With the starting point in Thailand, after the collapse of an investment bubble, the 1997 asian financial crisis swept through most parts of Southeast Asia, not leaving Malaysia uneffected, altough not as bad as Thailand, Indonesia or South Korea. Still it was bad enough to wipe out a couple of construction firms, and scrap a couple of ongoing highrise projects and residential projects, leaving them unfinished. Yes, that’s right, they took their tools, machines and just left the constructionsites, leaving them either totally unfinished, or when dealing with projects of larger residential areas, leaving patches of unfinished areas.
Taman Sri Lambak, or Bandar T6 as the locals call it, is a residential area that was built from scratch and was completed in 1997, or more precisley the work was halted in 1997, to never be resumed again, due to the crisis mentioned above. Luckily Bandar T6 was almost completed and only a few areas in the outskirts were left uncompleted.
While living in Taman Sri Lambak I thought that it could be a fun little project to document some of these areas, so I headed out for a photo hunt in Taman Sri Lambak’s own ghost town. The rampant growth of weeds and bushes in the neglected areas made me thread carefully, since I was wearing regular shoes and not the kind of boots that plantation workers wear, to protect them from snake bites. I actually remember wishing I had a pair, especially thinking about the encounter I had in Langkawi, with a monocled cobra, which was one of the most awesome wildlife encounters I had in Malaysia. You can read more about it here. At the end of this ghost town excursion the only wildlife encounter I had was finding thousands of rodent bones and skulls in one of the houses. Most likely a barn owl, which I had spotted around our area, was residing in this house.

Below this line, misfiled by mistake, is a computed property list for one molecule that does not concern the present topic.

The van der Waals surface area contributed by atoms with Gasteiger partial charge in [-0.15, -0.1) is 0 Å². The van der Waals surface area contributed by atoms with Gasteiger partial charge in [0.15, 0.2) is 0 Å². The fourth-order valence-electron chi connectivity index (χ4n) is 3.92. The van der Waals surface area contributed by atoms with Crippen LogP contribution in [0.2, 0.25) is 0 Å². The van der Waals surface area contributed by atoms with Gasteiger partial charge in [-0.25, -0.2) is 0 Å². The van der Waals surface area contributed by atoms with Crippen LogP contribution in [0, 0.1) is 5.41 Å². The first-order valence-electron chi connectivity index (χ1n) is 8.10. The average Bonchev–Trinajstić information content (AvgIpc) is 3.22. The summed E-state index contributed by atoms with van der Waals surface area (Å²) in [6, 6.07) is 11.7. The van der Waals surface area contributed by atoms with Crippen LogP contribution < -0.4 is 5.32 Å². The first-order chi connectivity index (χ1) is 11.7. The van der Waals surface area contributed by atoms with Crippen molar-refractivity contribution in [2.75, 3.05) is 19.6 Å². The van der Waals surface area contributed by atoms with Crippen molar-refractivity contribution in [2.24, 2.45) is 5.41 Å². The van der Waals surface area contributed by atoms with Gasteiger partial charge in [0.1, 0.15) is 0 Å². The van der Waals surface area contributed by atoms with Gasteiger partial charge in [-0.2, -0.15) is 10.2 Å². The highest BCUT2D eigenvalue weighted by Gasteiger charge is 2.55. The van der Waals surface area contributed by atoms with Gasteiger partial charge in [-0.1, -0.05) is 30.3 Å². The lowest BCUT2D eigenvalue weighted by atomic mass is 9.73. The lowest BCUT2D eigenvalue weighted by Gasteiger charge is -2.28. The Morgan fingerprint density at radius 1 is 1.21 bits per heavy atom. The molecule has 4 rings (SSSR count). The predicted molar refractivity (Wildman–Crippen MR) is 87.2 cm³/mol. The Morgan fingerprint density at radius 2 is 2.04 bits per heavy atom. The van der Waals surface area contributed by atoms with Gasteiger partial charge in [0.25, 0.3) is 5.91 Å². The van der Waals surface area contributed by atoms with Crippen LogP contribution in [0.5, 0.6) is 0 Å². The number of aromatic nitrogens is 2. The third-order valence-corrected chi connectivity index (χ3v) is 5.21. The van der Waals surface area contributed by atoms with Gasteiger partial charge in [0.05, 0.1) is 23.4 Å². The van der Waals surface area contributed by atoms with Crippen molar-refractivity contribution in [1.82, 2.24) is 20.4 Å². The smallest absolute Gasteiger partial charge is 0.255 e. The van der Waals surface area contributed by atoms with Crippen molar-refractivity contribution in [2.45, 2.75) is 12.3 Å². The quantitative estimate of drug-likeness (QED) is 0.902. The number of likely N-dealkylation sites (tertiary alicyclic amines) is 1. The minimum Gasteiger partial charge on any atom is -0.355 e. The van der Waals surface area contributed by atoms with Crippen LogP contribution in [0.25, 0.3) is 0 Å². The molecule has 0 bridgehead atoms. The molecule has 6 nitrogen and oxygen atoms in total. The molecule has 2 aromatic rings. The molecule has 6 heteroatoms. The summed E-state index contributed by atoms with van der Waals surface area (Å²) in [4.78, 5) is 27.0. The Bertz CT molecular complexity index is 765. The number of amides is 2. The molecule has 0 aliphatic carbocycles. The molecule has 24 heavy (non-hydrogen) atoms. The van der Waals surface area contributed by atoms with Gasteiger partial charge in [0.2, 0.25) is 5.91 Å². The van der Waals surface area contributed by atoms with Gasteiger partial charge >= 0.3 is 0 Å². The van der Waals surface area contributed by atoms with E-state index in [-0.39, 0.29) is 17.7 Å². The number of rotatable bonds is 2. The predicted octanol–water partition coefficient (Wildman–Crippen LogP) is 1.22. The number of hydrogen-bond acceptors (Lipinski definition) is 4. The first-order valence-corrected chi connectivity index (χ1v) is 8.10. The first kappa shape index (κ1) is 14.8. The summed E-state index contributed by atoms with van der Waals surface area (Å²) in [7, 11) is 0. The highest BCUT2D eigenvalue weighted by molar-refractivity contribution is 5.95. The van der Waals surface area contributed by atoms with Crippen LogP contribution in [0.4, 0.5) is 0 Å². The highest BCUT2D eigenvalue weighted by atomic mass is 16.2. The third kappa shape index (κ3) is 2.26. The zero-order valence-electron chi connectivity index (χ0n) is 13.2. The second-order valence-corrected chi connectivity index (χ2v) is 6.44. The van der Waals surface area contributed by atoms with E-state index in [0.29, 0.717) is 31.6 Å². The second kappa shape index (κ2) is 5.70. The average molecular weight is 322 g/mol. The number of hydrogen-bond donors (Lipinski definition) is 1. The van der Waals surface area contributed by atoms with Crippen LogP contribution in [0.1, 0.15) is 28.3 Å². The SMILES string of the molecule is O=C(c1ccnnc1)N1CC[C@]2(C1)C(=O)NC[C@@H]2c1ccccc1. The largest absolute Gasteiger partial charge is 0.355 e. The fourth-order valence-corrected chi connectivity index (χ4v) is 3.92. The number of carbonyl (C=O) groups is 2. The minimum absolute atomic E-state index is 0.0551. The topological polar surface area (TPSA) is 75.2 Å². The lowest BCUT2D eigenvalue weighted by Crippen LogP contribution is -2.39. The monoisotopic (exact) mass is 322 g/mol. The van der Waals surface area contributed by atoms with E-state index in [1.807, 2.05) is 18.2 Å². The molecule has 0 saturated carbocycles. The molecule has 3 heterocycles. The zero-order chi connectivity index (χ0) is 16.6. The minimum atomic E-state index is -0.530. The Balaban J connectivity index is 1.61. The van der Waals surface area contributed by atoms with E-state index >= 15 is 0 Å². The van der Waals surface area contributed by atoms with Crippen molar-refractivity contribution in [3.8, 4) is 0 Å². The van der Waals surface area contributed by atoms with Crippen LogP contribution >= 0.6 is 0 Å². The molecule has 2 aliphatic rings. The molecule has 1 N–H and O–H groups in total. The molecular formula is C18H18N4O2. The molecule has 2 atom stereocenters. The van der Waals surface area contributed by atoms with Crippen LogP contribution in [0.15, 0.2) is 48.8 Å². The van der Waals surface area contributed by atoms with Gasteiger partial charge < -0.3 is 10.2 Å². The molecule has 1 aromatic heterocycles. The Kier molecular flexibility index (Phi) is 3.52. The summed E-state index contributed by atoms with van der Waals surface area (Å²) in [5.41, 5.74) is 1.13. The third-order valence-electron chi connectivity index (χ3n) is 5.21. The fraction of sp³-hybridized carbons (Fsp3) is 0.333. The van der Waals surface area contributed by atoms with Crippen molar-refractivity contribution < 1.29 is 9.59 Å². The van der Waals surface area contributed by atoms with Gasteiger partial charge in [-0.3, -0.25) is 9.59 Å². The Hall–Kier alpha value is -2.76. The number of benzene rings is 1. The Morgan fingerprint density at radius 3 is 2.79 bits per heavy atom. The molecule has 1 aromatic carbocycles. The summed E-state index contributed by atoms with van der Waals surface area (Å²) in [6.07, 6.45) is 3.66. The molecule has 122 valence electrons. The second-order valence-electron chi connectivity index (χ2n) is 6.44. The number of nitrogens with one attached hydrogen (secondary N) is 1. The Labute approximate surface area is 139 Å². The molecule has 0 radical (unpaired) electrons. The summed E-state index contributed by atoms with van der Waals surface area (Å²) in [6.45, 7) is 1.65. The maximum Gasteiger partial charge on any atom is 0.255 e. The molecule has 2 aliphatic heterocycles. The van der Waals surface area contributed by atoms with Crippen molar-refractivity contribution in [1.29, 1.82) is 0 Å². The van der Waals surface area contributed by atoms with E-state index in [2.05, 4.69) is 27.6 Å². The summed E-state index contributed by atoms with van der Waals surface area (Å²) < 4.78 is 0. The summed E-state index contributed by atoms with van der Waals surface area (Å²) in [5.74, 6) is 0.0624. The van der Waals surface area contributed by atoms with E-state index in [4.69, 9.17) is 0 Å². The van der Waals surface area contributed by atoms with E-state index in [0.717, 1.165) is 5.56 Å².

As a visitor in Asia a visit to a night market is one of those things you must do, otherwise you have never truly been in Asia. It is an institution and in denser populated areas there is one going on every day of the week. Where we resided, Taman Sri Lambak, an average sized residential community, there is one every two weeks. In the larger town of Kluang, about 10 kilometres away, there is one every day of the week. Although it is not on the same location, as it moves around to different parts of the town and surrounding neighbourhoods, which is good if you are learning the layout of a town you’re not so familiar with.
Market Schedule in Kluang:
Kampung Melayu on Monday 7AM onwards (Farmers market)
Kampung Melayu on Monday 4PM onwards
Taman Kluang Barat on Tuesday
Kampung Paya on Wednesday
Taman Seri Impian on Thursday
Taman Sri Kluang on Friday
Sri Lalang on Friday
Taman Desa on Saturday
Taman Muhibah on Sunday
Taman Lian Seng on Sunday
The pictures below are taken at the Kampung Melayu night market, which was one of our favourites, and also the last night market of this kind we went to before going back to Sweden. The absolutely worst part in getting to know these markets is that when you don’t have access to them you will miss all the yummy snacks they offer, such as apam balik, coconut milkshake, putu bambu, jagung kukus, putu piring, murtabak, satay and all the other delicious foods, beverages and snacks.
And almost as a gift to bid us farewell Kluang offered us a spectacular last minute lightning storm, which you can see in the last picture.